There was a double blind study utilizing ascobric acid and itetrahexyldecyl ascorbate in anhydrous, polysilicone gel vehicle, where increase in collagen and other improements were demonstrated.

-------------------------------------------

Dermatol Surg. 2002 Mar;28(3):231-6.

Double-blind, half-face study comparing topical vitamin C and vehicle for rejuvenation of photodamage.

Fitzpatrick RE, Rostan EF.

Dermatology Associates of San Diego County, Inc. 92024, USA.

BACKGROUND: Aging of the population, in particular the "baby boomers," has resulted in increased interest in methods of reversal of photodamage. Non-invasive treatments are in high demand, and our knowledge of mechanisms of photodamage to skin, protection of the skin, and repair of photodamage are becoming more sophisticated and complex. OBJECTIVE: The objective of this study is to determine if the topical use of a vitamin C preparation can stimulate the skin to repair photodamage and result in clinically visible differences, as well as microscopically visible improvement. METHODS: Ten patients applied in a double-blind manner a newly formulated vitamin C complex having 10% ascorbic acid (water soluble) and 7% tetrahexyldecyl ascorbate (lipid soluble) in an anhydrous polysilicone gel base to one-half of the face and the inactive polysilicone gel base to the opposite side. Clincial evaluation of wrinkling, pigmentation, inflammation, and hydration was performed prior to the study and at weeks 4, 8, and 12. Two mm punch biopsies of the lateral cheeks were performed at 12 weeks in four patients and stained with hematoxylin and eosin, as well as in situ hybridization studies using an anti-sense probe for mRNA for type I collagen. A questionnaire was also completed by each patient. RESULTS: A statistically significant improvement of the vitamin C-treated side was seen in the decreased photoaging scores of the cheeks (P = 0.006) and the peri-oral area (P = 0.01). The peri-orbital area improved bilaterally, probably indicating improved hydration. The overall facial improvement of the vitamin C side was statistically significant (P = 0.01). Biopsies showed increased Grenz zone collagen, as well as increased staining for mRNA for type I collagen. No patients were found to have any evidence of inflammation. Hydration was improved bilaterally. Four patients felt that the vitamin C-treated side improved unilaterally. No patient felt the placebo side showed unilateral improvement. CONCLUSION: This formulation of vitamin C results in clinically visible and statistically significant improvement in wrinkling when used topically for 12 weeks. This clinical improvement correlates with biopsy evidence of new collagen formation.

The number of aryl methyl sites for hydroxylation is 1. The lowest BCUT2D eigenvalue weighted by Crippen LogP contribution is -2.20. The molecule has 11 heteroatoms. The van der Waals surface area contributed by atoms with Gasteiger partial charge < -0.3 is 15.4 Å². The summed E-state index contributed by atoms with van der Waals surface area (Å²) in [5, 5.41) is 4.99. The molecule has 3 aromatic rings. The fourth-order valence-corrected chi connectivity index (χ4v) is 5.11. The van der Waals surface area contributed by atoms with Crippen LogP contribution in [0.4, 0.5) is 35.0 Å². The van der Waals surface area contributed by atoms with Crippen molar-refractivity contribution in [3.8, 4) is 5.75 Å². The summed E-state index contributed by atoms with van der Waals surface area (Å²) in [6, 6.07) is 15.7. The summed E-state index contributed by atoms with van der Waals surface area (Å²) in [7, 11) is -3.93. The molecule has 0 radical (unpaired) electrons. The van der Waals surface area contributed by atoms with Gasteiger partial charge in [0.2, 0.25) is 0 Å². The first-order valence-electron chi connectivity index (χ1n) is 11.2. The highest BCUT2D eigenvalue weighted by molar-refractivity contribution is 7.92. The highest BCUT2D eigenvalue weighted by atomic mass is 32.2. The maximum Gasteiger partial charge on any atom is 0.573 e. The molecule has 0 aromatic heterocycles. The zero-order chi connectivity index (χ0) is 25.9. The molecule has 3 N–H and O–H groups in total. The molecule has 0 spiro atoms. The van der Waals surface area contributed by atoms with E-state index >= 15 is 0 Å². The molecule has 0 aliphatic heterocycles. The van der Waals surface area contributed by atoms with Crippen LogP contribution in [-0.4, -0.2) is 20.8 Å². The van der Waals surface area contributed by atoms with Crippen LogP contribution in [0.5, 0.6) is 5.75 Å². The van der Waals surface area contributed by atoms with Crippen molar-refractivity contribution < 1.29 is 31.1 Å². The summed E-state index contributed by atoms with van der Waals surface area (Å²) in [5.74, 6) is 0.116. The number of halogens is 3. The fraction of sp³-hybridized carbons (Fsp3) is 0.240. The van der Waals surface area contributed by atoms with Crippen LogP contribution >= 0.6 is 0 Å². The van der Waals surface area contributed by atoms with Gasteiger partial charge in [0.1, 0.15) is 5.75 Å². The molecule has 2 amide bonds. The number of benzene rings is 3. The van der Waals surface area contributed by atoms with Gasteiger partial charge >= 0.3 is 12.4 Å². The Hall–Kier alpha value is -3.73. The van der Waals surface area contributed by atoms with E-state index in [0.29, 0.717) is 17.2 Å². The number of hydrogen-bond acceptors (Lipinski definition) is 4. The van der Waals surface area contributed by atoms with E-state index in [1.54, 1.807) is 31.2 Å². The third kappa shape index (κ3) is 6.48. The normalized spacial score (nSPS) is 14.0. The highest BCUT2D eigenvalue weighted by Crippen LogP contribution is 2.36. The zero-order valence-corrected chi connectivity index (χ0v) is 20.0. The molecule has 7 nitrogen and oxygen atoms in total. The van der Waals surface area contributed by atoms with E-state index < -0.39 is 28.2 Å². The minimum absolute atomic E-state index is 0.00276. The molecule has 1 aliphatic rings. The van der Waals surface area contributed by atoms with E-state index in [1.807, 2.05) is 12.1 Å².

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orangehrzn



Joined: 23 Feb 2005
Posts: 1044

PostPosted: Wed Nov 18, 2009 1:33 am    Post subject: Reply with quote